The third component contributed 14.72% of the total variance (Tab. 2). The coefficients of the third fitted vector suggested that the contributing factors included the percentage of dry weight of the pseudostem (PDWPSEU) and the total dry weight of the corm (TDWCOR). As a consequence, this component allowed for the differentiation of the genotypes with plants with higher heights and larger pseudostems and corms, while the majority of the other variables had notably negative contributions. Thereby, the percentage of dry weight of the bunches favored the production of plants with small bunches. The fourth component explained 11.01% of the total variance. The variable with the most contribution was total dry weight of the corm (TDWCOR), while the variable with the most negative effect was the percentage of total dry weight of the leaves (PTDWL), a behavior that allowed for the differentiation of the samples through larger corm sizes and lower leaf biomass. The fifth and last component explained 6.16% of the total variance (Tab. 2) and, contrary to the above components, it positively contributed to the variables of SLA and CHL and negatively contributed to the majority of the other variables.

In general, the results demonstrated that, in the banana and plantain genotypes, the variables related to biomass were more important and more discriminating than the variables that described the fruit, which were more important and discriminating than the variables that described the SLA and CHL. Among the variable related to biomass, the total dry weight of the plants and the fresh weight of the bunches of the first component reached first and second place, respectively. Therefore, they were the more representative ones among the 18 analyzed quantitative characteristics for the differentiation of the studied cultivars, followed by the fruit quality variables total fresh weight of the fruit and number of fruits in terms of importance, with a behavior mainly dependent on the genotype. The dry matter content was confirmed as being an essential attribute for differentiating between groups, subgroups and genotypes (Gibert et al., 2013).

Cluster analysis of the cultivars

The dendrogram obtained with the Pearson distance correlation and the connected mean algorithm (Fig. 1) demonstrated a distance with a range of 0 and 1 because the R2 was graphed, indicating that the association of the cultivars with the R2 = 0 distance was completely distant and, with R2 = 1, they were similar materials, considering the data of the 18 analyzed quantitative variables. Two sample groups appeared at the Pearson correlation distance of 0.75 units, with the differentiation principally based on the variables of fresh weight of the bunches and the total dry weight of the plants. Group 1, comprised of the cultivars FHIA-03, Pelipita and Gross Michel coco, presented the highest mean value for the variable of fresh weight of the bunches (35.0 kg), notably so in the cultivars FHIA-03 (39.0 kg) and Pelipita (37.8 kg), as compared to the general average of the 12 evaluated materials (21.4 kg). However, the FHIA-01 hybrid, coming from sub-group 2B, obtained the highest registered average weight for this variable (41.7 kg), contrary to results obtained by Belalcázar et al. (1998) for the hybrids FHIA-01 and FHIA-03 in conditions of the coffee region, with bunch weights below 28.0 kg. Nevertheless, the Pelipita clone had one of the higher weights, reaching 32.0 and 39.6 kg in two production cycles. Group 2 registered the highest total fruit weight with an average of 233.1 g, with a notably high value from sub-group 2A, as confirmed by the Africa 1 material which obtained a total fruit weight of 445.3 g.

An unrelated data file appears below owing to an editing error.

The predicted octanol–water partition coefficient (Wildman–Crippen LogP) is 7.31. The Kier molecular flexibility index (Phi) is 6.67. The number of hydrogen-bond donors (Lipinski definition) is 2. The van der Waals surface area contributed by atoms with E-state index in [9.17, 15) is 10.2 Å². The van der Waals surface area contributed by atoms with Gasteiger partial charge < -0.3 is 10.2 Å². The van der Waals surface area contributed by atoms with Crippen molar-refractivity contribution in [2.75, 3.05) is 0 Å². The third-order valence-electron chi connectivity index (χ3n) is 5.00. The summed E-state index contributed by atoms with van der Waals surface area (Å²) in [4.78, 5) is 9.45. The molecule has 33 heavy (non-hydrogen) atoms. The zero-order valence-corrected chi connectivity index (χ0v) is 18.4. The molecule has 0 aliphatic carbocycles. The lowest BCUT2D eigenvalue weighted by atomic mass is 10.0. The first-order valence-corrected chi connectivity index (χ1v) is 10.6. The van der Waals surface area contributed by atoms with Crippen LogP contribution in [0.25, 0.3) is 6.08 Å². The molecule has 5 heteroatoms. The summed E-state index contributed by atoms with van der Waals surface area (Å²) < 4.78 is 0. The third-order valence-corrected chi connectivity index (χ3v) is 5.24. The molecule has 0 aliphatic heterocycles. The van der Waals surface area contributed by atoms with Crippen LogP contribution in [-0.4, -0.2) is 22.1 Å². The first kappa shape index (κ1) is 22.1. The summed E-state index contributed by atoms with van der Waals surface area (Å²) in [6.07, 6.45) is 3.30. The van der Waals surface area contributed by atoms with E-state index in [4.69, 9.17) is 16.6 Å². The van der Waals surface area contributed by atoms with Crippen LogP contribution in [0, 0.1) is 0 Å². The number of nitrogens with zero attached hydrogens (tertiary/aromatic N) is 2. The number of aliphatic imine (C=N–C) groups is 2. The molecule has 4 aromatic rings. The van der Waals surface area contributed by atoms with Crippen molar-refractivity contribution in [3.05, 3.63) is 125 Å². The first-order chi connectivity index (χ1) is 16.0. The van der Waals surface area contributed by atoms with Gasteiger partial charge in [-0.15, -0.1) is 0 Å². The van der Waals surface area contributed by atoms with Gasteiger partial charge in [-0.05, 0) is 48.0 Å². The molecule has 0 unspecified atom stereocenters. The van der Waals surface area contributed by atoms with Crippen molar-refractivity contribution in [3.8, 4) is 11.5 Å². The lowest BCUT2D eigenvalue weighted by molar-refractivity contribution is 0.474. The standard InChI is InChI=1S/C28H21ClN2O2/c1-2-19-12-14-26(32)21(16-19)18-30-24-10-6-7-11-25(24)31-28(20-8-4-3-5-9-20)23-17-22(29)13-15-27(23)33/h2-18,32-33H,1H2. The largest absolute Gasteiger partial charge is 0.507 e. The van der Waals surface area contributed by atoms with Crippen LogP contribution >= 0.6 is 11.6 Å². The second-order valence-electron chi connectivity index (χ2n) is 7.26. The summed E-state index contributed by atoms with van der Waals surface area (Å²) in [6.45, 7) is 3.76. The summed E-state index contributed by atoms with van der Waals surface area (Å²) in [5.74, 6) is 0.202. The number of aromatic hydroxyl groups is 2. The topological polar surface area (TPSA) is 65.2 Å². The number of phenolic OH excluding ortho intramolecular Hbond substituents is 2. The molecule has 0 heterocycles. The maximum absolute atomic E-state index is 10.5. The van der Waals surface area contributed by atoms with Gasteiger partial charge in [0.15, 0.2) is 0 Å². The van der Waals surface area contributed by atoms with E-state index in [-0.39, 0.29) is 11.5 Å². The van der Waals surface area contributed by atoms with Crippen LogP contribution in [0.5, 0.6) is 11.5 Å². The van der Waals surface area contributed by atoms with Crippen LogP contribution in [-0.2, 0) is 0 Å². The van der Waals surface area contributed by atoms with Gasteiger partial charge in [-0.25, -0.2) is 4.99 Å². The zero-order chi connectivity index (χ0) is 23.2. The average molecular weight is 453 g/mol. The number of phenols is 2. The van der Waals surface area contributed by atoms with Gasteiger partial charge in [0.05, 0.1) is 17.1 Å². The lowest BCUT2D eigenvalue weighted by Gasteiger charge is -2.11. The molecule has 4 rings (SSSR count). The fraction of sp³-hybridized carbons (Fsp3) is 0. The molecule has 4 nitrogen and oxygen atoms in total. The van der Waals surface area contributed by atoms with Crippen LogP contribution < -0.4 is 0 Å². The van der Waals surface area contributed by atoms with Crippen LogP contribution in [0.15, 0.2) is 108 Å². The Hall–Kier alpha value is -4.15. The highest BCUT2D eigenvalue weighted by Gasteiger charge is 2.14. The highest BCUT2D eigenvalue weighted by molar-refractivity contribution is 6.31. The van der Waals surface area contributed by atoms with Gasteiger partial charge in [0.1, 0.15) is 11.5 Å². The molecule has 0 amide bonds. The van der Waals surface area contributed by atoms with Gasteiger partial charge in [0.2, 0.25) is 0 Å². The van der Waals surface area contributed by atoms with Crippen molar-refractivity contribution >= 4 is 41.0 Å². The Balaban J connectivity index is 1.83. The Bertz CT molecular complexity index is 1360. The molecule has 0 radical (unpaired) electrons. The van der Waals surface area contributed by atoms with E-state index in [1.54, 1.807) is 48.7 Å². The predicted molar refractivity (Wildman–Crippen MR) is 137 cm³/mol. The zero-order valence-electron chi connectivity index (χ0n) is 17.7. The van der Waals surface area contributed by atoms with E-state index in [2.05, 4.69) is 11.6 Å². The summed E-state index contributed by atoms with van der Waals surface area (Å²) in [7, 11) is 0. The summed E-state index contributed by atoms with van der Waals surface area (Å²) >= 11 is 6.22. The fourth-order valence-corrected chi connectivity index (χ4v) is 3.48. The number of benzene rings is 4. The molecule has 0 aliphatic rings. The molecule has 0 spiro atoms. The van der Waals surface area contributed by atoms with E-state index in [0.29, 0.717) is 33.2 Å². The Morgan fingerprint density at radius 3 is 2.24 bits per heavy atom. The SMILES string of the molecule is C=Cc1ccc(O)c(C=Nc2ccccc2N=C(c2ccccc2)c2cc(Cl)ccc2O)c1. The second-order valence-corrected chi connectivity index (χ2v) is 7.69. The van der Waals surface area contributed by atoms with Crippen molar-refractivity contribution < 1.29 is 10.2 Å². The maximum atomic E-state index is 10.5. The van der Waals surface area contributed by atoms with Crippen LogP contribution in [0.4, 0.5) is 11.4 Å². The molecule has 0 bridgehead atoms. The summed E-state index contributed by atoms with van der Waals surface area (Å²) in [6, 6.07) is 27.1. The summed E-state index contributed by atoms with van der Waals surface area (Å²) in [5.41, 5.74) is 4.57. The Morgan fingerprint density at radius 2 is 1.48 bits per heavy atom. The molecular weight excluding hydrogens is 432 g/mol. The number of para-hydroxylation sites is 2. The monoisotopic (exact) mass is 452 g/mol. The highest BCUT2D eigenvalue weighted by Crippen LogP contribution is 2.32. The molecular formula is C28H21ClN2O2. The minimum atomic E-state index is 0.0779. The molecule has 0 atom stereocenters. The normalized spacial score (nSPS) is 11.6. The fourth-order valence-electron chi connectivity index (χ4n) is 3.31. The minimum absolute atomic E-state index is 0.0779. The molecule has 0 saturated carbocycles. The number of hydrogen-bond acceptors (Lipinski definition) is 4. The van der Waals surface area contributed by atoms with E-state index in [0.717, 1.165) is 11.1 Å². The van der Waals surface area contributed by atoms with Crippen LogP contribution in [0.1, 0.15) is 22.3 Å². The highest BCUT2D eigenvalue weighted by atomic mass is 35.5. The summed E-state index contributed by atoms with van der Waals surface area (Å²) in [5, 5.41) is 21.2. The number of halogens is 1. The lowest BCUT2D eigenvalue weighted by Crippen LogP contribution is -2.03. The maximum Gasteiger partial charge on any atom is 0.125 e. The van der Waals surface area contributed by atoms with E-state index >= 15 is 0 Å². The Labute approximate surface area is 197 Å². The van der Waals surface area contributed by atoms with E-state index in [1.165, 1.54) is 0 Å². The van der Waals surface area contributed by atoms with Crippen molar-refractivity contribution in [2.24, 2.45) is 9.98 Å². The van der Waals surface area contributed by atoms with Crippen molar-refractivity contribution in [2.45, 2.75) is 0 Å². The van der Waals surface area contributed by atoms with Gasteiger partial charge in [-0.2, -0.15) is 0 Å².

The total fresh weight of the fruit for group 1, while not the highest, represented the highest fresh weight of the bunches, which indicated a high number of fruits per bunch (Tab. 3). For Gibert et al. (2009), hand weight, finger weight and finger density appeared to be the most relevant morphological traits contributing to the differentiation between the consumption subgroups of banana. The complementary characterization of bunch spatial dimensions (length, girth) highlighted within-bunch variability. Thus, landraces with high productivity and low variability can be expected to exhibit a great potential for industrial application (Gibert et al., 2013).